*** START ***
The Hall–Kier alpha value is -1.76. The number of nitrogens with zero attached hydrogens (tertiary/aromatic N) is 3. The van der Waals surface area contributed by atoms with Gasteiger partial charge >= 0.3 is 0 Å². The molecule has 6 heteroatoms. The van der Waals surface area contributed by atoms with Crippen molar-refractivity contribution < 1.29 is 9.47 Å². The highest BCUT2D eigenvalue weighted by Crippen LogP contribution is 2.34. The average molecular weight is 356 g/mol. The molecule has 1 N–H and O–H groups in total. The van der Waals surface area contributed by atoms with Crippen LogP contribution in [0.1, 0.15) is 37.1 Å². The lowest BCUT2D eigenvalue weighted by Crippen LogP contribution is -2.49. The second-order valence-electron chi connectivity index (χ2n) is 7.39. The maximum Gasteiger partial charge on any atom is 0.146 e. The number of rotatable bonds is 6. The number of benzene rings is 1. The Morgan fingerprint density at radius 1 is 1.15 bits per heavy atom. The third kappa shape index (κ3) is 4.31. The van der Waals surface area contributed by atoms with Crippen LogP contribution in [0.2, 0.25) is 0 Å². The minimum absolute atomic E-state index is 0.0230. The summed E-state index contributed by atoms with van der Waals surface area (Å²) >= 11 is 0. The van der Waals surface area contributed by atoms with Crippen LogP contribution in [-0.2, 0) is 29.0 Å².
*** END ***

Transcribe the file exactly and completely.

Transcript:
The Hall–Kier alpha value is -1.76. The number of nitrogens with zero attached hydrogens (tertiary/aromatic N) is 3. The van der Waals surface area contributed by atoms with Gasteiger partial charge >= 0.3 is 0 Å². The molecule has 6 heteroatoms. The van der Waals surface area contributed by atoms with Crippen molar-refractivity contribution < 1.29 is 9.47 Å². The highest BCUT2D eigenvalue weighted by Crippen LogP contribution is 2.34. The average molecular weight is 356 g/mol. The molecule has 1 N–H and O–H groups in total. The van der Waals surface area contributed by atoms with Crippen LogP contribution in [0.1, 0.15) is 37.1 Å². The lowest BCUT2D eigenvalue weighted by Crippen LogP contribution is -2.49. The second-order valence-electron chi connectivity index (χ2n) is 7.39. The maximum Gasteiger partial charge on any atom is 0.146 e. The number of rotatable bonds is 6. The number of benzene rings is 1. The Morgan fingerprint density at radius 1 is 1.15 bits per heavy atom. The third kappa shape index (κ3) is 4.31. The van der Waals surface area contributed by atoms with Crippen LogP contribution in [0.2, 0.25) is 0 Å². The minimum absolute atomic E-state index is 0.0230. The summed E-state index contributed by atoms with van der Waals surface area (Å²) >= 11 is 0. The van der Waals surface area contributed by atoms with Crippen LogP contribution in [-0.2, 0) is 29.0 Å².